GREENE COUNTY — For two guys who admit they couldn’t play a tune if they had to, Larry Morgan and John Creekmore have found a way to create beautiful music.
By mixing Morgan’s passion for tinkering with a shared love of music and art, the longtime friends joined forces to form Morgan Garage Guitars. Together they specialize in creating custom-made electric cigar box guitars out of Morgan’s garage in Beavercreek.
It started out somewhat by accident, Morgan admitted.
“I’ve always been a ‘project’ guy – either old cars, motorcycles or firearms,” Morgan said. “I was listening to some old blues music (back around 2010) – Lightnin’ Hopkins – and I started reading about him and how he started his career on a cigar box guitar. I’d never heard of that before and thought it was interesting, so I gave it a go myself and took an old crib leg and put a hole in a box and made one. It was crooked … it wasn’t pretty … but it made sound.
“I thought that it was pretty cool, so I started making them and giving them away to people because they thought they were interesting.”
The next year, Creekmore – who lives in Dayton – suggested Morgan produce a few to sell, and the idea for Morgan Garage Guitars took flight.
“I was intrigued with what he was doing and I thought it was amazing,” Creekmore said. “Larry has an incredible work ethic and he’s not going to do anything unless it’s right. The more I watched him work on them I thought ‘There’s no reason why this can’t progress.’”
Morgan took care of the “building” side, while Creekmore worked on the custom artwork and handled the business side of the project.
They gathered as many cigar boxes as they could get their hands on and started getting creative. After a bit of “trial and error” things started to click.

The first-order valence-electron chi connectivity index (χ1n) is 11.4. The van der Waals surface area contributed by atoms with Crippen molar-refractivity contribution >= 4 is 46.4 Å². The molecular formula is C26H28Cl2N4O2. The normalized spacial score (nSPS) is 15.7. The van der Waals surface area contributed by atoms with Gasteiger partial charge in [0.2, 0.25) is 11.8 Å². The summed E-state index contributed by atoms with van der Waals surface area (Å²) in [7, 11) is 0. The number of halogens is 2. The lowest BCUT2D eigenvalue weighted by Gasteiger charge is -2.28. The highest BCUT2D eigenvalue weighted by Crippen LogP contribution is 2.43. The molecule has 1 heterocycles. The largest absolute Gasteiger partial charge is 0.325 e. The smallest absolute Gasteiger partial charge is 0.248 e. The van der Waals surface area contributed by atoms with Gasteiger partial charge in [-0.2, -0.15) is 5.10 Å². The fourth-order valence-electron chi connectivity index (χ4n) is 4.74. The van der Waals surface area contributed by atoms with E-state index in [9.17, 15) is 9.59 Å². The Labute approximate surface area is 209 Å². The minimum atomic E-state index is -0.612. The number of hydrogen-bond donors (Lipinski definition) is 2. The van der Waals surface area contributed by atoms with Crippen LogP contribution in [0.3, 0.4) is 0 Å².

“When I first started off doing these it was just to keep myself busy and occupied, but as people picked them up – people who could actually play music – they would describe the flaws. They would tell me the intonation was wrong, or the scale length was wrong,” Morgan explained.
And he learned.
“Coming from a tinkering background I wanted to be better, so I started learning about guitar, banjo and mandolin and taught myself about them and the construction of the instruments. Then I incorporated those things into the construction of my cigar boxes,” Morgan said. “With every criticism, I would take that information and go work on it, and eventually it got to the point where people weren’t just buying them to hang in their garage, they were buying them to play.
“That’s probably one of the biggest kicks people get. They’re amazed that two guys who can’t play stringed instruments can actually make them.”
The real test came last year when Morgan and Creekmore gave a custom-made Arturo Fuentes six-string to singer/songwriter guitarist Lazer Lloyd – who will be performing Dec. 18 at Dayton’s Bar 145. Creekmore said Lloyd took the instrument to a show in Canada “and fell in love with it. He wrote me back and said it was awesome.”
“There are thousands of (cigar box guitar) makers out there … but with each guitar that we make we’re putting ourselves into it,” Morgan added. “We’re not trying to mimic Gibson or Fender. We’re just doing what we do. We may not be right, but we like it, and if other people enjoy it, we’ll keep doing it. We like challenges.”
Creekmore, who does artwork and wood-burning for several of the custom builds, said most of the cigar boxes are obtained through ebay or cigar shops, while the company also offers unique “gas can” guitars. Instruments have been shipped throughout the U.S. – including Alaska – as well as overseas to Slovakia and Ireland.
“The majority of our sales are in the states, but in second place is the the U.K.,” he added.
Plans for a storefront location are being considered, but both Morgan and Creekmore are content working out of the garage for now. After all, it’s part of their namesake. And the added bonus is the two friends and music enthusiasts get to keep creating music in their own sort of way.
“Oddly enough, music brought me and John closer as friends by bringing out both of our individual talents,” Morgan said. “So, without being able to play music, we play music.”
For more information about Morgan Garage Guitars or to see images of their work, visit the MGG website at morgangarageguitars.net, or follow the guys on Facebook.